It’s not like Texas didn’t have options also. If Beltre walking was going to leave Texas without a long term option they felt good about at third, this article wouldn’t exist. Yet one of their top three prospects is a strapping young third baseman. You might have heard of him. Joey Gallo is his name, murdering baseballs on a nightly basis is his game. He also won’t turn 23 until November, and will only cost Texas $500K until 2019. He can’t become a free agent until 2022. Texas could have saved $35 million by letting Beltre walk this offseason and starting Gallo at third for the next two seasons.
That’s $35 million Texas could have used bringing in a top level starter to either extend or replace Yu Darvish when his contract expires after next season. $35 million that could have gone to extending Rougned Odor through his 20s so he doesn’t leave in his prime. $35 million that could have gone to fixing any other holes that might crop up on the team.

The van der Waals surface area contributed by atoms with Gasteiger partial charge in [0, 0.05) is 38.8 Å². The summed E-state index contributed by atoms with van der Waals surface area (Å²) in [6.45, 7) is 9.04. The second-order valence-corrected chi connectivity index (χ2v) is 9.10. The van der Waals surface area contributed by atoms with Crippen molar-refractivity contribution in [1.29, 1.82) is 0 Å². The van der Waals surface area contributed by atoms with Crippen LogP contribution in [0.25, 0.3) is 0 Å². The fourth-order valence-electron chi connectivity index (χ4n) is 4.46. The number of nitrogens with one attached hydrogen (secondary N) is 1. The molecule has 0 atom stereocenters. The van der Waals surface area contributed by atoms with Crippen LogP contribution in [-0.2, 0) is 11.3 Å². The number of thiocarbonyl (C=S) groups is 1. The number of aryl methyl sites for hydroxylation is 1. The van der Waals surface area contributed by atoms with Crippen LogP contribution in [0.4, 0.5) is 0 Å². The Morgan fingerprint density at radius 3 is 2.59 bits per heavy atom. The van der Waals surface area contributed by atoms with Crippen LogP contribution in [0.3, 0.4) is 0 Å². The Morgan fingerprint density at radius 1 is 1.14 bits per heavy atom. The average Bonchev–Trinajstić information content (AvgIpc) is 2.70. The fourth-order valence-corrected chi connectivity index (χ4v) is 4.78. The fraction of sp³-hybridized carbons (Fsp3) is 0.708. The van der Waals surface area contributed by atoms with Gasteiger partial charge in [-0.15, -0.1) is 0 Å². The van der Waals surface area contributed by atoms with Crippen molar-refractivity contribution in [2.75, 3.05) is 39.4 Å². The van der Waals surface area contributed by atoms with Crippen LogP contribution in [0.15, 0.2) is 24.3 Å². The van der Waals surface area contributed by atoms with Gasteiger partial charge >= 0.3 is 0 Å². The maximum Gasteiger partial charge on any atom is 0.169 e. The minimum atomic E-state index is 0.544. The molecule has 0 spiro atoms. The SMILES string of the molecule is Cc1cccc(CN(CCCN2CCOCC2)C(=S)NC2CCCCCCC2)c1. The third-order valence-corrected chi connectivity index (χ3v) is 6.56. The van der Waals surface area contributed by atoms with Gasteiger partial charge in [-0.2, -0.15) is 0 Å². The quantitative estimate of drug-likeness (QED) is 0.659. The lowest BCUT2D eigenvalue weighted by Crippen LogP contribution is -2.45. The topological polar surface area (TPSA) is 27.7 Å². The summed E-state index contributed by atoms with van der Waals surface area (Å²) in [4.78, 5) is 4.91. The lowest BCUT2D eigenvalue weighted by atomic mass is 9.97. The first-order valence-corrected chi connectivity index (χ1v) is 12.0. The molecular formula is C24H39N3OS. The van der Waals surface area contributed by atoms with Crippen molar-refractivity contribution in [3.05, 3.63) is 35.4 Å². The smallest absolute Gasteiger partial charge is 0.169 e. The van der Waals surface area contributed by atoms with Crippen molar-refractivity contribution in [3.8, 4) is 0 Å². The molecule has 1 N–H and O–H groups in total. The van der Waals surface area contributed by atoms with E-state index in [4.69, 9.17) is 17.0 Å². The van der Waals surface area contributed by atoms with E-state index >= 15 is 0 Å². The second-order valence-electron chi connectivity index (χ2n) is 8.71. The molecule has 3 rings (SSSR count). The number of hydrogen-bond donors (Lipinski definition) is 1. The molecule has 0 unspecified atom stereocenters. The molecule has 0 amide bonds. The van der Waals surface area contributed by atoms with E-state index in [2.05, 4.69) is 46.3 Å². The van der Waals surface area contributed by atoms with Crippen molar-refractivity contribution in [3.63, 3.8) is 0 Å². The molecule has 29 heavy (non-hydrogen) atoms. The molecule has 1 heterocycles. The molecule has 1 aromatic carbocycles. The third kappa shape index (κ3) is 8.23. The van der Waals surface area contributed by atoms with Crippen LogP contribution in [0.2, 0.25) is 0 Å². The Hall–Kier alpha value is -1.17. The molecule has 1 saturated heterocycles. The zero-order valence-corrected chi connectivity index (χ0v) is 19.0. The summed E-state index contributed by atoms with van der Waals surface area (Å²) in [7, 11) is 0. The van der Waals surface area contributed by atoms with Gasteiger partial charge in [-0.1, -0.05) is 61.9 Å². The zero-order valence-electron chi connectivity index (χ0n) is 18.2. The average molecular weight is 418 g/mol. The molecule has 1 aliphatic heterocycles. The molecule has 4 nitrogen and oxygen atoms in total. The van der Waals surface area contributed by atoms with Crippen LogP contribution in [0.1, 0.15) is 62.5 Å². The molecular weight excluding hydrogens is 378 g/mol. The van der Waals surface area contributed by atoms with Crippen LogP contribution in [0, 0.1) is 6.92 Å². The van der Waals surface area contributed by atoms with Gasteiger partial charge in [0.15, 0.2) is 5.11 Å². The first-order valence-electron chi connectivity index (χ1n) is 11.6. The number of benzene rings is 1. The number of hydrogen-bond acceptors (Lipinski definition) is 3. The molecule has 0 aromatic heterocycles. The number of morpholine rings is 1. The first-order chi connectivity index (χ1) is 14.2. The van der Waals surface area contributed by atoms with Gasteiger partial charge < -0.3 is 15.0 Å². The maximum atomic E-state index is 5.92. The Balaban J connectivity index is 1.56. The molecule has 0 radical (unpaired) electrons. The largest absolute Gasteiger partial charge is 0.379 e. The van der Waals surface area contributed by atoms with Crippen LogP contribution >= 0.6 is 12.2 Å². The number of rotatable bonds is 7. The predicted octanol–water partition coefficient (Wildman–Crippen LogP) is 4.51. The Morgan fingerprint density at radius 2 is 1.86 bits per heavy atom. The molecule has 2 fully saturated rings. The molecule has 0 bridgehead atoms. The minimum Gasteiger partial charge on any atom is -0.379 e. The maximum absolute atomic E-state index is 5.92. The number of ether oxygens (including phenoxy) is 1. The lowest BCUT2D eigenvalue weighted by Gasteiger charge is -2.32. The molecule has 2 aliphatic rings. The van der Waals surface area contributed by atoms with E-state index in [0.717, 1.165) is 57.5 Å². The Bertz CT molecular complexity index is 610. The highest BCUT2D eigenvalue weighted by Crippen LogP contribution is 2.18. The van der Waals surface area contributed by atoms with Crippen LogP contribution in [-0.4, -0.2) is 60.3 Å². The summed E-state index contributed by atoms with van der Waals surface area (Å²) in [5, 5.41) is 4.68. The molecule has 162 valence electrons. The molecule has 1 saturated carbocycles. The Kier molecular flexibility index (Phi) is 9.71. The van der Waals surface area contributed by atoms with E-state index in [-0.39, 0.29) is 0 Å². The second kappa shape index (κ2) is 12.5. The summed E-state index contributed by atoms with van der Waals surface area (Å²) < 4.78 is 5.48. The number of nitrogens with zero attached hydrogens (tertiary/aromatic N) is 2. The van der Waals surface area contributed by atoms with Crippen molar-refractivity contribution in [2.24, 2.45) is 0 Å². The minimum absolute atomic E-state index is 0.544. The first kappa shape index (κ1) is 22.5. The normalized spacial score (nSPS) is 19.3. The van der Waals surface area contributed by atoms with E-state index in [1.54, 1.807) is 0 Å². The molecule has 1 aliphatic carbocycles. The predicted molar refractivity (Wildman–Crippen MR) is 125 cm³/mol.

Instead all that money and $1 million more sits on the shoulders of a man who all numbers point to being a liability as Father Time gets in his licks.
Fans don’t care, though. They don’t care that this move looks like a gamble at best baseball wise, and flat out irresponsible financially. The same people that were unhappy when Beltre signed a half decade ago are now ecstatic that he’ll receive more money to produce less while older.
Wrap your head around that one.
The worst part about that though? If/when he does start to fail, the whispers will begin. No matter how well loved you might be if you don’t perform, people will want you gone.
Ask Michael Young, who was regarded much in the same way Beltre is now. Fans caped for him during his squabble, but when he couldn’t produce on the field they turned on him. They cheered when he was shipped to Philadelphia for a bunch of spares.